Happy Valentine's Day, everyone! In honor of this occasion, I've decided to take stock of my love affair with books and list the three books I can't live without.
The Count of Monte Cristo by Alexandre Dumas. My senior year of high school a friend of mine suggested I read this for a project, thinking that I'd like it. The first sentence of her description sealed it. "It's about this guy who is wrongly accused of a crime, thrown in jail, and switches places with dead guy who's going to be thrown into a river in order to escape." She didn't even get to the parts about love, betrayal, and sweet, delicious revenge. I've been in love with this book ever since. Side note: I pretended to be the character Valentine for the project's presentation and got an A. Thanks, Danielle!
The Lion, the Witch, and the Wardrobe by C.S. Lewis. Santa purchased the series for me one Christmas, and my mom exclaimed, "Oooh! Chronicles of Narnia! You'll love that series!" I had my doubts, but a child such as myself with an overactive imagination couldn't help but revel in Lucy's discovery. I was thrilled when they announced the movies, and I have not been disappointed, except by the all too frequent appearances of the White Witch. Seriously, that woman is NOT in every book, only two. A VERY IMPORTANT NOTE: If you choose to read these, PLEASE PLEASE PLEASE read them in the order Lewis wrote them. You are not doing yourself any favors if you pick them up in the order his family decided on after he died (they put them in chronological order; not cool). No matter what anyone tells you, LWW is the first in the series, not The Magician's Nephew. Thankfully the movies are in the correct order, so far.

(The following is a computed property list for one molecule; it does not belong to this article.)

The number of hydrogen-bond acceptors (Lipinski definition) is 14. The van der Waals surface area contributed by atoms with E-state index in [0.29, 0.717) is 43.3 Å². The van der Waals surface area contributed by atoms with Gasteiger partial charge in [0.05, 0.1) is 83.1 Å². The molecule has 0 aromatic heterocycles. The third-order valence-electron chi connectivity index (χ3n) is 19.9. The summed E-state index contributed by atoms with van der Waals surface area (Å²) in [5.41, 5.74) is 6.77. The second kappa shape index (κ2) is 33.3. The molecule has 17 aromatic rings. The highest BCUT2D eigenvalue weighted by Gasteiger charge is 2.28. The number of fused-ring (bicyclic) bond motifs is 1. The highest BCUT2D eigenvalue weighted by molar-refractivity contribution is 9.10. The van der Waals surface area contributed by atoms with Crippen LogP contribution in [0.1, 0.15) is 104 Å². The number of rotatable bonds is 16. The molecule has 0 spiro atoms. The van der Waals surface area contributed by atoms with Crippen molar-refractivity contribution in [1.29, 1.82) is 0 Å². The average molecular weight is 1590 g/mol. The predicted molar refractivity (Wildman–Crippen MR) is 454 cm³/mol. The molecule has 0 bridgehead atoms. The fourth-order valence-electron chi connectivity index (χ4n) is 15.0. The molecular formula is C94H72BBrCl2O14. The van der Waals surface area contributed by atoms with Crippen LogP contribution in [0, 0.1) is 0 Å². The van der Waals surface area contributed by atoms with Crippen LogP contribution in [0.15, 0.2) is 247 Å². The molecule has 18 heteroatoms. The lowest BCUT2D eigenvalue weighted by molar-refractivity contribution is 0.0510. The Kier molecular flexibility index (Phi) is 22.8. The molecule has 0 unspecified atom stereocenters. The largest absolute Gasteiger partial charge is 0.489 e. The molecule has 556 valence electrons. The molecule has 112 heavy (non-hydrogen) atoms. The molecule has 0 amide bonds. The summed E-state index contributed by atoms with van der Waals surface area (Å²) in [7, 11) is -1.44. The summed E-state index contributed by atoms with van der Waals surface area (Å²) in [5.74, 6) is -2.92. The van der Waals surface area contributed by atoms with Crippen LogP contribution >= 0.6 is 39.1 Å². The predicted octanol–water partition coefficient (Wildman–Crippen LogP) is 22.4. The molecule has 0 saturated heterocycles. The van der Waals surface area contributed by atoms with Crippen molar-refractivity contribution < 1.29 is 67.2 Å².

The Westing Game by Ellen Raskin. I borrowed this from a friend when I was in 5th grade. I was already a mystery buff and had burned through all of the Nancy Drew and Hardy Boys I could find. TWG was the first intellectually stimulating mystery I read. Though it's a short book (it weighs in at 192 pages), it packs quite a bit of punch. Every time I read it I find a detail that I never noticed before and one more plot twist finally makes sense. A few months ago I discovered this website. Raskin donated her drafts of the book to the Cooperative Children's Book Center at the University of Wisconsin - Madison. Not only are they an in-depth look into the writing process, but it's amazing to see how the characters evolved over the many drafts. Fascinating.
And there you have it, folks, my timeless book affairs. What are some of your favorites?